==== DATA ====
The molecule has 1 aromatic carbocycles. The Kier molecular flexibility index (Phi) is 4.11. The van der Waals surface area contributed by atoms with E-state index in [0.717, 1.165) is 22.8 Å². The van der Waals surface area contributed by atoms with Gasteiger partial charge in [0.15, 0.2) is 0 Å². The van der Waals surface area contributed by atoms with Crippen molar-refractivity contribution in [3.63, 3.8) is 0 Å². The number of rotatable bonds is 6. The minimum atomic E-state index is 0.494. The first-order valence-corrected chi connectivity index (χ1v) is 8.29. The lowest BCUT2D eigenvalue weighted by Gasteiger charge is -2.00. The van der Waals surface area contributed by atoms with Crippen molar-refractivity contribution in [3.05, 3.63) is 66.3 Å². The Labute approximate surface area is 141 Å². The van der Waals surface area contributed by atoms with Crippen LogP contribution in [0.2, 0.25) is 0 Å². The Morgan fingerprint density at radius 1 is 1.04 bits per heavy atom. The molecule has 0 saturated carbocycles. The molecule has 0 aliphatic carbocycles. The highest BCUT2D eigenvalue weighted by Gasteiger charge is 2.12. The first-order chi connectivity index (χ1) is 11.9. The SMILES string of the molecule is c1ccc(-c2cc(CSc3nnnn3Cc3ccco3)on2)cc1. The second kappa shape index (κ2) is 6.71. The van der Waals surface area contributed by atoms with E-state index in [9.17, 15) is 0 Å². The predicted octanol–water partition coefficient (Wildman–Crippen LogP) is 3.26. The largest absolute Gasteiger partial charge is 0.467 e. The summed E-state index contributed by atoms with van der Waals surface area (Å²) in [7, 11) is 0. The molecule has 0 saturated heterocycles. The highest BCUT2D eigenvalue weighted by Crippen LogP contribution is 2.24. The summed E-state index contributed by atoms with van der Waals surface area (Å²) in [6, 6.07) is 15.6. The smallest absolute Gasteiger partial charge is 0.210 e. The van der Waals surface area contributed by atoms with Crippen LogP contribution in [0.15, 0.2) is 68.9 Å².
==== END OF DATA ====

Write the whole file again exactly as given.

The molecule has 1 aromatic carbocycles. The Kier molecular flexibility index (Phi) is 4.11. The van der Waals surface area contributed by atoms with E-state index in [0.717, 1.165) is 22.8 Å². The van der Waals surface area contributed by atoms with Gasteiger partial charge in [0.15, 0.2) is 0 Å². The van der Waals surface area contributed by atoms with Crippen molar-refractivity contribution in [3.63, 3.8) is 0 Å². The number of rotatable bonds is 6. The minimum atomic E-state index is 0.494. The first-order valence-corrected chi connectivity index (χ1v) is 8.29. The lowest BCUT2D eigenvalue weighted by Gasteiger charge is -2.00. The van der Waals surface area contributed by atoms with Crippen molar-refractivity contribution in [3.05, 3.63) is 66.3 Å². The Labute approximate surface area is 141 Å². The van der Waals surface area contributed by atoms with Crippen LogP contribution in [0.2, 0.25) is 0 Å². The Morgan fingerprint density at radius 1 is 1.04 bits per heavy atom. The molecule has 0 saturated carbocycles. The molecule has 0 aliphatic carbocycles. The highest BCUT2D eigenvalue weighted by Gasteiger charge is 2.12. The first-order chi connectivity index (χ1) is 11.9. The SMILES string of the molecule is c1ccc(-c2cc(CSc3nnnn3Cc3ccco3)on2)cc1. The second kappa shape index (κ2) is 6.71. The van der Waals surface area contributed by atoms with E-state index in [9.17, 15) is 0 Å². The predicted octanol–water partition coefficient (Wildman–Crippen LogP) is 3.26. The largest absolute Gasteiger partial charge is 0.467 e. The summed E-state index contributed by atoms with van der Waals surface area (Å²) in [7, 11) is 0. The molecule has 0 saturated heterocycles. The highest BCUT2D eigenvalue weighted by Crippen LogP contribution is 2.24. The summed E-state index contributed by atoms with van der Waals surface area (Å²) in [6, 6.07) is 15.6. The smallest absolute Gasteiger partial charge is 0.210 e. The van der Waals surface area contributed by atoms with Crippen LogP contribution in [0.15, 0.2) is 68.9 Å².